the old saying goes, it’s hard to keep a good man down. But that sure couldn’t
account for Bill Johnson’s reappearance in McLennan County.
of Texas’ lesser-known outlaws,
Johnson certainly could not be categorized as a good man. He had killed three
men by the time a sheriff’s posse caught up with him in 1859.
to the notion of going to prison – or the gallows – Johnson threw up his gun,
not his hands, when cornered by the county lawman and deputized citizens. When
the shooting stopped, so the story goes, five of the posse members lay dead or
Johnson, too, had several bullet holes in him, but he still lived.
Level 3 trauma centers not yet having been invented, and more than a little annoyed
at having lost so many of their colleagues, the surviving posse members decided
the best medical treatment for Johnson would be the application of a tourniquet
around the wounded desperado’s neck. Not taking time to find a sturdy tree, the
mob tied a rope around his neck and tossed him from a two-story window.
extra-legal adjudication may or may not have brought tranquility along the middle
Brazos, but at least Texas had one less notorious
hard case to contend with. Unlike many a Lone Star felon, Johnson did not achieve
lasting infamy after his passing. Maybe his plain name, lacking alliteration,
rhyme or anything else to make it stand out (think Ringo, Earp or Bass), played
a role in his disappearance from Texas outlaw lore.
But Bill Johnson had
plenty of name recognition in his time. Major General Zenas R. Bliss, a
career Army officer who spent a lot of time in Texas
from 1854 to 1876, devoted four paragraphs to the outlaw in his long memoir, “The
Reminiscences of Major General Zenas R. Bliss.”
When Bliss graduated from
West Point, the Army assigned him to Fort Duncan, at Eagle
“There was quite a character about Eagle
Pass at that time by the name of Bill Johnson,” Bliss later wrote. “[He] had
killed several men including the first sergeant of one of our companies…”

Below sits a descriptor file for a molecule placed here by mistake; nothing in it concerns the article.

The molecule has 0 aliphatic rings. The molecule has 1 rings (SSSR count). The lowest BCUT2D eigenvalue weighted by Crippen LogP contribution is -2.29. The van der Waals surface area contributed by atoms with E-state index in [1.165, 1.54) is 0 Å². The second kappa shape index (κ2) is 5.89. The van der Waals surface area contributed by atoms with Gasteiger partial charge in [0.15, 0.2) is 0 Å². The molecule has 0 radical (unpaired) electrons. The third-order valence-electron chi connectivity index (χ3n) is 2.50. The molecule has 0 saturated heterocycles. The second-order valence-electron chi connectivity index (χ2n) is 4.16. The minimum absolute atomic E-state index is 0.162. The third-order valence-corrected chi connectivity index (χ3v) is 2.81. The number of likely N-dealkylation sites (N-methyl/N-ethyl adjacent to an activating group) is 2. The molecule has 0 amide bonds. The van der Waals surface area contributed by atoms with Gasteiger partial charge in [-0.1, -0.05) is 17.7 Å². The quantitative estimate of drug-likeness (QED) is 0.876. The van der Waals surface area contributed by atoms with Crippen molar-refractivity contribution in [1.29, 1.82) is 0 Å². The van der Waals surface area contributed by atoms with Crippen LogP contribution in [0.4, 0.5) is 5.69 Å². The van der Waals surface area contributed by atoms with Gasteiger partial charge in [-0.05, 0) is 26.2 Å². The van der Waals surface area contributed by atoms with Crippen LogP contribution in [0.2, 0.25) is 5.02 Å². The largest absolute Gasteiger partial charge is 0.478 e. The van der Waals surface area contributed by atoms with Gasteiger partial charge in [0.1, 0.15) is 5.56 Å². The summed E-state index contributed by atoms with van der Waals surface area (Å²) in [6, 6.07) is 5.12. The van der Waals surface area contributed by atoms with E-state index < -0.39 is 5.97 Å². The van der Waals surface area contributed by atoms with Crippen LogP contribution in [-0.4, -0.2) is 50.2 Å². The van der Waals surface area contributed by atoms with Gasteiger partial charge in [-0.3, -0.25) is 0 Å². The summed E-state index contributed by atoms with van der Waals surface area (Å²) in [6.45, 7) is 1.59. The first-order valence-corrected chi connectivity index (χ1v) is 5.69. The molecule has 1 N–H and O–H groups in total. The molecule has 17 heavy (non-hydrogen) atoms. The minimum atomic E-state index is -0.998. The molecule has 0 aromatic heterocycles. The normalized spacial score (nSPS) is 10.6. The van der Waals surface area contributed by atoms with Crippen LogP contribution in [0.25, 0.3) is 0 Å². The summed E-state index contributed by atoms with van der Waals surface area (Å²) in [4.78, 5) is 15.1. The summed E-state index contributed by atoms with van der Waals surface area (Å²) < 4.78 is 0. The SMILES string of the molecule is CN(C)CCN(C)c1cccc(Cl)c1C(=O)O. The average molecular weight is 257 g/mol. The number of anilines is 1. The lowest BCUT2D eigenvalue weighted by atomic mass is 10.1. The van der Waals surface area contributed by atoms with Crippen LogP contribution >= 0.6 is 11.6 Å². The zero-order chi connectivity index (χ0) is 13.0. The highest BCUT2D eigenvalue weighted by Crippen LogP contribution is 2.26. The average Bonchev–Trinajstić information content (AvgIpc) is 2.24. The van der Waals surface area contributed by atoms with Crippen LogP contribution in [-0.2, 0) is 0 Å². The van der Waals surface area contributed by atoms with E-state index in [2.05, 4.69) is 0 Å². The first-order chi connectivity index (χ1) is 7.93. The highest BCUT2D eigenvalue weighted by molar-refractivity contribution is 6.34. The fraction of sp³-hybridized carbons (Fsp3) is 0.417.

had stabbed the soldier in the back following “a difficulty over a game of billiards,”
the general recalled.
A detachment of mounted infantrymen chased Johnson
all the way to San Antonio, but
the fleeing killer rode into town first, got a fresh horse, and succeeded in escaping.
When the heat from that caper died down, Johnson returned to the Alamo
City. On his way to a boozy fandango, the outlaw slipped in a puddle of slop thrown
from the window of the bar where the dancing was going on. Annoyed, he drew his
pistol and shot the next fellow who came along, someone not at all involved in
the slop-throwing. The bullet grazed the by-passer’s head, but did not prove fatal.
“He was one of the worst men that I ever knew on the frontier,” Bliss said. “He
had the reputation of being a cowardly assassin who never fought fair….”
recalled that Johnson’s lynching occurred in 1861 or 1862, not 1859. Whenever
it happened, Johnson’ life came to an end in newsy times. With Texas
and the rest of the U.S. unraveling over state rights and slavery issues, the
lynching apparently got little news coverage.
Before long, a decade passed.
The state endured reconstruction and soon it had been 20 years since Johnson’s
lynching. Then another 10 years went by followed by six more.
1895, George Renick and his wife walked along the Brazos, just north of Waco.
In addition to the store they owned, they supplemented their income by catching
beaver and muskrat along the river and selling the furs. They had gone out to
check their traps.
Suddenly Mrs. Renick let out a terrified scream. Running
to see what had happened to his wife, Renick found her starring in horror at a
man’s leg protruding from the sand along the river bank.
Soon, the woman
recovered her composure sufficiently to help her husband dig up the rest of the
body. The corpse appeared “perfect in every limb and feature, except a gash in
the abdomen and the bowels absent, the cavity being full of sand,” the Eagle Pass
Guide reported on Jan. 19, 1895. “The body is a perfect petrifaction, and the
features were natural as life. The hair, eyebrows, and beard were preserved like
The couple took the mummified body – it “rang like metal” and bore
a bullet wound to the jaw, two in the chest, and two in the legs – back to town
and put it on display at their store. Old-timers recognized the body as the remarkably
preserved remains of “murderer and outlaw” Bill Johnson.
doctor, not named in the Eagle
Pass newspaper story, recalled that he had posthumously removed Johnson’s
lower innards prior to his burial. The doctor did not say why he had done that,
but it must have been part of an embalming process. Maybe local authorities did
that on the possibility that his family might claim the body.
in the news account is how Johnson’s body ended up along the Brazos or where McLennan
County authorities had Johnson reburied. Wherever they planted him, he seems to
have stayed put this time.
© Mike Cox
4 , 2008 column
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